[Background: The receptionist at our hotel had told me our train reservations for Milan could be made by phone since I had a Eurail Pass, and that I didn't have to worry about doing it any time soon.  I had hoped he would take care of it for me since I didn't have enough French to communicate well over the phone.  He promised he would but never seemed to have time, so I called myself holding the phone with one hand and the translation book in the other. I learned that indeed I was required at the train station, the Gare de St. Lazare.]  From Sunday 30 July 2000:

"I told the effeminate receptionist at the hotel that I'd made the train reservations myself, that I'd been required to show the Europass in person, and had spent four hours that morning at the train station.  He told me it wasn't true--that I didn't have to go in person--but waved his hand in agreement when I told him the lady on the phone had told me to come.  It was noon when I walked back through the door, tired, disgusted, and hungry.  There wasn't time for Versailles or at least there wasn't the energy.   I wanted to see the Orsay Museum anyway, so that's where we went in the afternoon, strolling along the Manets, Renoirs, Van Goghs, and Cezzanes.  Crowds filled the Impressionist rooms and hovered near the Van Goghs, in particular the self-portrait done just before his suicide and the cramped terror of  "The Bedroom."   I wondered if we loved his work or the madness beneath it, like voyeurs.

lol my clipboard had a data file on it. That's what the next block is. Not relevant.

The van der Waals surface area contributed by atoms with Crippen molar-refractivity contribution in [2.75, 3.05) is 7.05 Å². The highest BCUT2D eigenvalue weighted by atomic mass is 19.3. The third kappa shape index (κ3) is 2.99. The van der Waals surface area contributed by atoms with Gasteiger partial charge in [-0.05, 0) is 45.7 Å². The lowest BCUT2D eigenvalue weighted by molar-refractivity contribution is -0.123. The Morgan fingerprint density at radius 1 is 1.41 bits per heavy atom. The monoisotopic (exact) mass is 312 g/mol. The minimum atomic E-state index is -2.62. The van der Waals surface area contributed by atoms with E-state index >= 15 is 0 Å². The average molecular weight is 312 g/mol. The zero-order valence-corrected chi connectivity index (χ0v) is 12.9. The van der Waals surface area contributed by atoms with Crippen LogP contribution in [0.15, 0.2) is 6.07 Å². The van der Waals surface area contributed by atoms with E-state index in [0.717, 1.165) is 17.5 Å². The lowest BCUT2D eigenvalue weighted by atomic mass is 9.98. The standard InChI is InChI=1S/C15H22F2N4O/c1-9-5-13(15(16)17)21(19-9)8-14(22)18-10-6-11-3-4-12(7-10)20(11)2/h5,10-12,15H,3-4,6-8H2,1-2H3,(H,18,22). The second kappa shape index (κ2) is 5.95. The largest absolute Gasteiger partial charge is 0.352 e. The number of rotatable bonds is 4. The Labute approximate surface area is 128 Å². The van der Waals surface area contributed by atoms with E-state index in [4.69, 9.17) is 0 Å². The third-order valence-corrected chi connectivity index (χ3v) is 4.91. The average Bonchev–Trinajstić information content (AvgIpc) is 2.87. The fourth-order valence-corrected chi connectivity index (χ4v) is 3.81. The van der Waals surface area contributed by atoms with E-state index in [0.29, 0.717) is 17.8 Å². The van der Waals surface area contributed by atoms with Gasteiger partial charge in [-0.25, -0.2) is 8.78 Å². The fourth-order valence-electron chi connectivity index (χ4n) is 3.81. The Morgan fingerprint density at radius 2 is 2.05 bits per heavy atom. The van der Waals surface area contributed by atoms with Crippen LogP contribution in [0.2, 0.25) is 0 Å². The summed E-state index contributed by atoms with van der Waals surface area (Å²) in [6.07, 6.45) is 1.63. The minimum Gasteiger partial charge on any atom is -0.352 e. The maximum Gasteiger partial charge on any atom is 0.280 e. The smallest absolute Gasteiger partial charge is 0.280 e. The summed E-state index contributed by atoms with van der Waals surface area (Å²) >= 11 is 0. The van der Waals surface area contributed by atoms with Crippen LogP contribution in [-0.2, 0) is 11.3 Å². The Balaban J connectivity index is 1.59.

LEAVING FRANCE  31 July 2000

"We're rolling through the French countryside now, just south of Paris, bound for Provence then Milano.  I'll hate not stopping in Avignon or Arles, since I wanted to leave France with a ballast to the high flying Parisian experience.  Small villages fly past the window: wooden barns filled with timber, tall church spires marking the center of town with stone houses and flat-roofed shops clinging to the green hillsides.   The sky is a distant fading blue that I've convinced myself is different than at home.  Makes sense since we're still much further north.  Low LCLs today and the lonely cumulus hover just above the treeline.  Looks like a storm day to me. Strange not knowing."